Chris Ferrie

Non-transitive project-based learning

Welcome to Introduction to Quantum Computing. I am your guide, Associate Professor Chris Ferrie, a researcher in the UTS Centre for Quantum Software and Information. These are the notes for Lab 4. You should have already enjoyed Lecture 4. The syllabus is here:

Now that we can deal with multiple qubits, the quantum world is our oyster. This week we used the full power of Dirac notation to prove some fundamental no-go theorems. But no-go theorems are a bit of a bummer — let’s create something!

The task

You will use a Google Colaboratory notebook to create an interactive explainer of one of three topics in quantum information theory. Think: code supported blog post. You are free to structure your project in any way you see fit, so long as the goal is met: create something that can be read in 15–20 minutes that explains to your classmates your given topic. You will also give a 5–10 minute presentation during class about your implementation and the challenges you faced. This is due 4 weeks from when it was assigned.

Non-transitive project-based learning

This is a group project, but not just any group project. Inspired by the complexity of quantum mechanics, this is a non-transitive group project. What does that mean? Well, if Student A is in a group with Student B, and Student B is in a group with Student C, then Student A and Student C may not be in the same group!

You are assigned one topic and one quantum programming language. You must explain your assigned topic in your assigned programming language. This combination will be unique to you. However, you are also at the intersection of two different groups. Two other people will be assigned the same topic (but a different programming language) and two people different from the original two will be assigned the same programming language (but a different topic). You should collaborate with both of these pairs of students simultaneously. The assignments and groups can be visualised as follows.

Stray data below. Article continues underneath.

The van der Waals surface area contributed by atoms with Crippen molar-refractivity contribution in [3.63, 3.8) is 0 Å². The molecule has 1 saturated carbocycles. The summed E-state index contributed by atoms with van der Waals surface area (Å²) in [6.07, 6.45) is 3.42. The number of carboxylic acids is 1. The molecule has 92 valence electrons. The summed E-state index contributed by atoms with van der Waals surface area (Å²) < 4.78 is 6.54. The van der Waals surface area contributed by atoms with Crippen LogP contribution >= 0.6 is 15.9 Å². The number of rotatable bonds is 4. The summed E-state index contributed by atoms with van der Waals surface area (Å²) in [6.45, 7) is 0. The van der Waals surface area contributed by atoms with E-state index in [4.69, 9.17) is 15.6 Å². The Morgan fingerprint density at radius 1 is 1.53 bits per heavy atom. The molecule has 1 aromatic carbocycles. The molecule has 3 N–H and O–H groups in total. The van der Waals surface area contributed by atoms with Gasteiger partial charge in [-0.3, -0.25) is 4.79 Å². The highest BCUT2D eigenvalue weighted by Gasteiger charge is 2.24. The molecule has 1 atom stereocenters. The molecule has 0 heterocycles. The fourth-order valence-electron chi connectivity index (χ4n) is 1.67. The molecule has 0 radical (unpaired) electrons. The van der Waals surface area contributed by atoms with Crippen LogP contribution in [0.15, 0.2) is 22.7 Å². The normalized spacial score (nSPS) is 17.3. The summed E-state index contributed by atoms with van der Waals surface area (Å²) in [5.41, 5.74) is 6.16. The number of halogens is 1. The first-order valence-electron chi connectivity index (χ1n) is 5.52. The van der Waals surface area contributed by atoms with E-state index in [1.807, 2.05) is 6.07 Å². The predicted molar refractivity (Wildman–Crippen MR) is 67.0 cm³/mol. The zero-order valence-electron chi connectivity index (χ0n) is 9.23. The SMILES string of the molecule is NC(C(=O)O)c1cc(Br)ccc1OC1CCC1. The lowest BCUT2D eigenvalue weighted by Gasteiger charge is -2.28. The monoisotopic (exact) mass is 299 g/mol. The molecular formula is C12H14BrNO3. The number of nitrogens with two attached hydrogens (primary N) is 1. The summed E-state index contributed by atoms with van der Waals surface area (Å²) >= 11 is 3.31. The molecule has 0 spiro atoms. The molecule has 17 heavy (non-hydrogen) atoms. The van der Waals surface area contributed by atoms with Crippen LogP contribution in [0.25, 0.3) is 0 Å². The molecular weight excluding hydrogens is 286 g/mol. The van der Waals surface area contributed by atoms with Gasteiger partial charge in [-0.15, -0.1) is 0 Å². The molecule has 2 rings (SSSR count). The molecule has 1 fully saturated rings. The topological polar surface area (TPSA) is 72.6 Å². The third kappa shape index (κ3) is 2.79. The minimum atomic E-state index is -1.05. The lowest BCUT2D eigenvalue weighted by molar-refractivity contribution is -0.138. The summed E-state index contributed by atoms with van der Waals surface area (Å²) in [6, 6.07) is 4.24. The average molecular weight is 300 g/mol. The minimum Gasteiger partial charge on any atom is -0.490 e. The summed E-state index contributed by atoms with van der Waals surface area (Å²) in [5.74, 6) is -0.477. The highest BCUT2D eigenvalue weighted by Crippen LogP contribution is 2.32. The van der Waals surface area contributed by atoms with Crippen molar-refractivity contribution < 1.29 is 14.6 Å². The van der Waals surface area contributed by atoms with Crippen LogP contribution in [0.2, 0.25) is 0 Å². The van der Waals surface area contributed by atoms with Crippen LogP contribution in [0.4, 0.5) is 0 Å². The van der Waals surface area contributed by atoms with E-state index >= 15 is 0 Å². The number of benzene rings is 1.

So, just to be clear, say you are Student 4. Then you must explain Contextuality and nonlocality using Qiskit. However, Student 1 and Student 7 are also explaining Contextuality and nonlocality, and so you can collaborate with them on all aspects but the code. Moreover, Student 5 and Student 6 will be using Qiskit as well. So, you can collaborate with them on developing quantum protocols and algorithms in that language.


  • Your explainer must be able to be read in less than 20 minutes.
  • You must implement the protocols in your assigned software environment.
  • Your code should be documented and readable.
  • You must use Markdown and $\LaTeX$ within to typeset your maths.


  • Use the LaTeX package qcircuit if you want to draw quantum circuits. (for example) allows you to quick generate images of circuits. Here is a template:
  • LaTeX is a powerful typesetting tool, but you don’t need its full power for this assignment. If you want to know a command for a specific thing, just google it! For example “latex right angle bracket” will get you making kets in no time!
  • Read the documentation and follow the tutorials for your assigned programming language.

First deliverable

You have been assigned a project that includes using one of ProjectQ, Qiskit, or cirq. By next week, I want you to have gone through the documentation and tutorials for your assigned language. The deliverable for this week is to create a quantum algorithm in your assigned programming language that produces the state

The templates appear below.

Quantum theorist by day, father by night. Occasionally moonlighting as a author.